- Suppose driverless cars increase vehicle-kilometers travelled (VKT) by 30% while no new roads are built and no existing roads are widened. In the simplest model of traffic accidents that we discussed in class, what will the percentage change in accidents be if driverless cars are no skillful at avoiding accidents than today’s drivers are? (The answer is a percent.)
- Good City and Bad City are identical in all respects, except that Good City has great radio stations to listen to while driving to and from work and Bad City has horrible ones. Everybody listens to radio while driving to and from work. Each city has an identical bottleneck with no tolls. How do the cities differ (or not) on:
The number of people who drive to work?
Total schedule delay cost?
Total waiting cost?
Total time spent waiting?
- Georgiola consists of a large number of small cities, each of which has to have a TV station to broadcast patriotic songs and movies to its inhabitants (the signals are pretty weak). A TV station costs $100,000 a year to operate, including capital costs. There are no other public services.
Each city’s inhabitants live along a long narrow strip of land on one side of long road. Each inhabitant takes up 10 meters on this road, and produces everything needed for living on her small farm. She travels to the city center every day to exchange news and engage in recreation and look at the TV station. (Everything in the city center takes up essentially no space.) Over a year, an additional meter in distance to the city center adds $ .01 to her annual travel costs. Every city in Georgiola is optimally sized.
People spread out from the city center in both directions along the road.
Suppose driverless cars cut travel cost per meter from $.01 to $.005. How does the optimal city size change?
How does the aggregate land rent at the optimal city size change?
How does the size of cities in Georgiola change?
The population of Georgiola remains the same. How does the number of cities in Georgiola change?
- Explain in no more than 4 normal-sized sentences why the entertainment business is concentrated in only a few places like New York, Los Angeles, and Mumbai.
- Taking a VSL approach, what is the approximate mortality cost of COVID so far in the US, both in absolute dollar terms and percent of GDP? What about in China (dollar terms and percent of GDP)? In India (dollar terms and percent of GDP)? Show your work and identify your sources.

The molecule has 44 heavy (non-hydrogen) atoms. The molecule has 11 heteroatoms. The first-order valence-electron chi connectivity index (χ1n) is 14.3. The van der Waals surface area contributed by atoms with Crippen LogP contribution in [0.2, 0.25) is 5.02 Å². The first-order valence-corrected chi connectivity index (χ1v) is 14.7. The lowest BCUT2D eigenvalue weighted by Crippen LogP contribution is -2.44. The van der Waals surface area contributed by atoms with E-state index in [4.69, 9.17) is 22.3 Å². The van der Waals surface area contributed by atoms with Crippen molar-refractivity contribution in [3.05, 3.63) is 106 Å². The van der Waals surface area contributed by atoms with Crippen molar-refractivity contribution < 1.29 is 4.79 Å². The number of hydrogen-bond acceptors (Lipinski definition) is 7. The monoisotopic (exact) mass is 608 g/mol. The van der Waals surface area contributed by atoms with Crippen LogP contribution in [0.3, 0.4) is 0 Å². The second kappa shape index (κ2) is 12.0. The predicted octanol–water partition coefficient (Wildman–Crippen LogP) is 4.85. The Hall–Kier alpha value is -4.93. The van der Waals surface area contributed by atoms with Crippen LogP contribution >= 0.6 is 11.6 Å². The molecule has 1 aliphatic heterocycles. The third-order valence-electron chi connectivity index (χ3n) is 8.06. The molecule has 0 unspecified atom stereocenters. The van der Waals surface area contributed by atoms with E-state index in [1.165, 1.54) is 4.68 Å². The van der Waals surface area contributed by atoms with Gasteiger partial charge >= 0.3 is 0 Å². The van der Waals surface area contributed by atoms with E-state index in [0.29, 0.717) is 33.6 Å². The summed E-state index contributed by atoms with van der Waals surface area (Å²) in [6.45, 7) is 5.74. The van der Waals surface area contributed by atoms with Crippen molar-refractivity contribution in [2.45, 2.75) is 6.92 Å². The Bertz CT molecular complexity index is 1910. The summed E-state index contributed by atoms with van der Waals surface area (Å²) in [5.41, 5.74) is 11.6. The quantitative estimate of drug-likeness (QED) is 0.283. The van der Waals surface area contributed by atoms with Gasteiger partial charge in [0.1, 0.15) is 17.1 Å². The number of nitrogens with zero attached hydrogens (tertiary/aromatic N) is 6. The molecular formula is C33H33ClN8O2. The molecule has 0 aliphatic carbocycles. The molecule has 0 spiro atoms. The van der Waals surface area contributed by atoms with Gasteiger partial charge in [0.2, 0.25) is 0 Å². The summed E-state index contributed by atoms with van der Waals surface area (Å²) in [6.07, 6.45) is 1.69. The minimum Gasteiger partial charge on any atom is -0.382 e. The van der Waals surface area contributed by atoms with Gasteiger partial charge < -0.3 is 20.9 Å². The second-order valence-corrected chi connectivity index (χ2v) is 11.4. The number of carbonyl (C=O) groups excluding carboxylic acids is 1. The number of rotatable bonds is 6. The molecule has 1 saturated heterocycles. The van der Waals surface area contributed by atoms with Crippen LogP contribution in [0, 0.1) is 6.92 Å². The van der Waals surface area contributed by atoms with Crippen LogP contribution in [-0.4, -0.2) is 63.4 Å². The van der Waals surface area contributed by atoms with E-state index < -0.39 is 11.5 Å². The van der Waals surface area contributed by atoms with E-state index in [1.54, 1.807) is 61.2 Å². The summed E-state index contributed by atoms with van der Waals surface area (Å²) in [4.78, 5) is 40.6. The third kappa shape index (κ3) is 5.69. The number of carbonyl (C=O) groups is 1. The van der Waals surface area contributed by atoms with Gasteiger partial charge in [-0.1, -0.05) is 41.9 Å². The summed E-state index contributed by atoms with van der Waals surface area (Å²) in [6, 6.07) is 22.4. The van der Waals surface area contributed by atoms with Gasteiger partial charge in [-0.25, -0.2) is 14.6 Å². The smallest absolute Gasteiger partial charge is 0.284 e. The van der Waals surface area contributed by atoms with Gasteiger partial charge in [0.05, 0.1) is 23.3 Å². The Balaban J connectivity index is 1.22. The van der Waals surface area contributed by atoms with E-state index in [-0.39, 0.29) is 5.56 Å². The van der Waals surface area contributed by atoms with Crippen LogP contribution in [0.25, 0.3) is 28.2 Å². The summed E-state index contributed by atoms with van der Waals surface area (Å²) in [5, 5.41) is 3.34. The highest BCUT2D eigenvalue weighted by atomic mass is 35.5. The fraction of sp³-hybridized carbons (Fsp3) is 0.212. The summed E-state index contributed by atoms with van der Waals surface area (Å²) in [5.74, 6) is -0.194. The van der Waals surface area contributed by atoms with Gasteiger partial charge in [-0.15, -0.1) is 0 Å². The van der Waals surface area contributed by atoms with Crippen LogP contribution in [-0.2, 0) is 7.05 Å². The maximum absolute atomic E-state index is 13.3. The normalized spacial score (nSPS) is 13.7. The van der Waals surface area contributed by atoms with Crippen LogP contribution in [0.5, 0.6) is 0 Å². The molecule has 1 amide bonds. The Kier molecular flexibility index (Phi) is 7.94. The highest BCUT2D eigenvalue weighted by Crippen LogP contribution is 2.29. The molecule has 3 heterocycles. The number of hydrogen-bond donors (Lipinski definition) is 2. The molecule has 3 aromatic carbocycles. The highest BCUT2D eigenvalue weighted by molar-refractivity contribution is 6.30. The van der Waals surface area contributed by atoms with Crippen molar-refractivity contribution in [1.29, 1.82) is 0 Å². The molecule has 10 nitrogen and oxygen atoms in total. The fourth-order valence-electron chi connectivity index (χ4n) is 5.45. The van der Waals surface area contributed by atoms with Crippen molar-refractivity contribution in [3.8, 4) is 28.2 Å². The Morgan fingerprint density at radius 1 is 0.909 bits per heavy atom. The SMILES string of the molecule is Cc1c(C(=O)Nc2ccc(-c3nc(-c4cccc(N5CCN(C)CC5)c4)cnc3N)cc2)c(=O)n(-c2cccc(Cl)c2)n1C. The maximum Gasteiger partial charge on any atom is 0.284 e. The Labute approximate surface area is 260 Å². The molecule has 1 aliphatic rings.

- How does mask-wearing affect the standard SIR model of a pandemic that we saw in class?
Start with the standard model, and assume that the fraction m of infected people wear masks during their encounters, and that the fraction n of susceptible people also wear masks.
Masks work the following way in encounters between infected and susceptible people: If the infected person is wearing a mask (properly) and the susceptible person is not, the probability that the susceptible person will be infected is 60% as great as it would be if both parties were maskless. If the infected person is not wearing mask and the susceptible person is wearing a mask, the probability that the susceptible person will be infected is 80% as great as it would be if both parties were maskless. If both parties are wearing masks, the probability that the susceptible person will be infected is 45% as great as it would be if both parties were maskless.
Everything is independent: whether the parties are maskless or not, whether they are susceptible or infected.
- Derive a new equation for the rate of change of infection as a function of m and n.
- Find the derivatives of the rate of change of infection in this equation with respect to m and n. What is the sign of these derivatives? Which is bigger in absolute value?
- What is the susceptibility fraction of the population at which “herd immunity” is reached when there are no masks? What is it with masks (as a function of m and n)?
- Draw a phase diagram and trace out the path in (S, I) space of a pandemic that begins with some share of the population infected and with the susceptible portion greater than that required for herd immunity. Do this first for no masks, and then for a pandemic with positive m and n that begins at the same point. Label the two paths.
The long answer part counts for 220 points. The short answer part counts for a total of 300 points. Each question in the short answer part counts for 60 points, and within questions, sub-questions are weighted equally. The total number of points on the exam is 520.